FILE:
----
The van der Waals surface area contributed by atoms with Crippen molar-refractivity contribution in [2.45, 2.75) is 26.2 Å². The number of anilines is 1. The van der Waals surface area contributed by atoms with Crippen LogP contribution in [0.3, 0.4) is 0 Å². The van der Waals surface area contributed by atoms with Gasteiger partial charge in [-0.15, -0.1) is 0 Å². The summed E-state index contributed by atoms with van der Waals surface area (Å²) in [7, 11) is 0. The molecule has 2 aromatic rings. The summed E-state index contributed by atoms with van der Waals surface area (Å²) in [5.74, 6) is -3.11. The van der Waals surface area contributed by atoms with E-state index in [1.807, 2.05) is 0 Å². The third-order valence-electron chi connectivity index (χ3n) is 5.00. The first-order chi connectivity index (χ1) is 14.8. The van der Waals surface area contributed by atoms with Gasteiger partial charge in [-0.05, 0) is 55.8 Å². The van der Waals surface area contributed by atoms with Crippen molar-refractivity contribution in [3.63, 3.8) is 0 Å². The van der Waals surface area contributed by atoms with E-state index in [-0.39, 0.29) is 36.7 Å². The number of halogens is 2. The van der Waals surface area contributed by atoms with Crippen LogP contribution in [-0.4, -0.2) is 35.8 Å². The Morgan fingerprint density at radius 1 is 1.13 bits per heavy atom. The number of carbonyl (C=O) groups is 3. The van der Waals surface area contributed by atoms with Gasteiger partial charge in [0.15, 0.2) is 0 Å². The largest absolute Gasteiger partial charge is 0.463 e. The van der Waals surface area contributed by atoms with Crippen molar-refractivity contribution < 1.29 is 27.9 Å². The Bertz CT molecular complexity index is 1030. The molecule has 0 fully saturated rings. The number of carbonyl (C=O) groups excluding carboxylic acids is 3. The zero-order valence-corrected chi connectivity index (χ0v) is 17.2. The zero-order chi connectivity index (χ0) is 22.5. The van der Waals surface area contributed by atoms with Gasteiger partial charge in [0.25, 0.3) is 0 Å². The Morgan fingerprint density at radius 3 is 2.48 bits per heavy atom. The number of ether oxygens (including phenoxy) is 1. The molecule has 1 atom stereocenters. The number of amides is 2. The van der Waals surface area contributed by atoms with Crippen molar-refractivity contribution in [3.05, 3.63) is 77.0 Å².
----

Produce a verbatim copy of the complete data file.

The van der Waals surface area contributed by atoms with Crippen molar-refractivity contribution in [2.45, 2.75) is 26.2 Å². The number of anilines is 1. The van der Waals surface area contributed by atoms with Crippen LogP contribution in [0.3, 0.4) is 0 Å². The van der Waals surface area contributed by atoms with Gasteiger partial charge in [-0.15, -0.1) is 0 Å². The summed E-state index contributed by atoms with van der Waals surface area (Å²) in [7, 11) is 0. The molecule has 2 aromatic rings. The summed E-state index contributed by atoms with van der Waals surface area (Å²) in [5.74, 6) is -3.11. The van der Waals surface area contributed by atoms with E-state index in [1.807, 2.05) is 0 Å². The third-order valence-electron chi connectivity index (χ3n) is 5.00. The first-order chi connectivity index (χ1) is 14.8. The van der Waals surface area contributed by atoms with Gasteiger partial charge in [-0.05, 0) is 55.8 Å². The van der Waals surface area contributed by atoms with Crippen molar-refractivity contribution in [3.63, 3.8) is 0 Å². The van der Waals surface area contributed by atoms with E-state index in [-0.39, 0.29) is 36.7 Å². The number of halogens is 2. The van der Waals surface area contributed by atoms with Crippen LogP contribution in [-0.4, -0.2) is 35.8 Å². The Morgan fingerprint density at radius 1 is 1.13 bits per heavy atom. The number of carbonyl (C=O) groups is 3. The van der Waals surface area contributed by atoms with Gasteiger partial charge in [0.15, 0.2) is 0 Å². The largest absolute Gasteiger partial charge is 0.463 e. The van der Waals surface area contributed by atoms with Crippen molar-refractivity contribution < 1.29 is 27.9 Å². The Bertz CT molecular complexity index is 1030. The molecule has 0 fully saturated rings. The number of carbonyl (C=O) groups excluding carboxylic acids is 3. The zero-order valence-corrected chi connectivity index (χ0v) is 17.2. The zero-order chi connectivity index (χ0) is 22.5. The van der Waals surface area contributed by atoms with Gasteiger partial charge in [0.25, 0.3) is 0 Å². The Morgan fingerprint density at radius 3 is 2.48 bits per heavy atom. The number of ether oxygens (including phenoxy) is 1. The molecule has 1 atom stereocenters. The number of amides is 2. The van der Waals surface area contributed by atoms with Crippen molar-refractivity contribution in [3.05, 3.63) is 77.0 Å².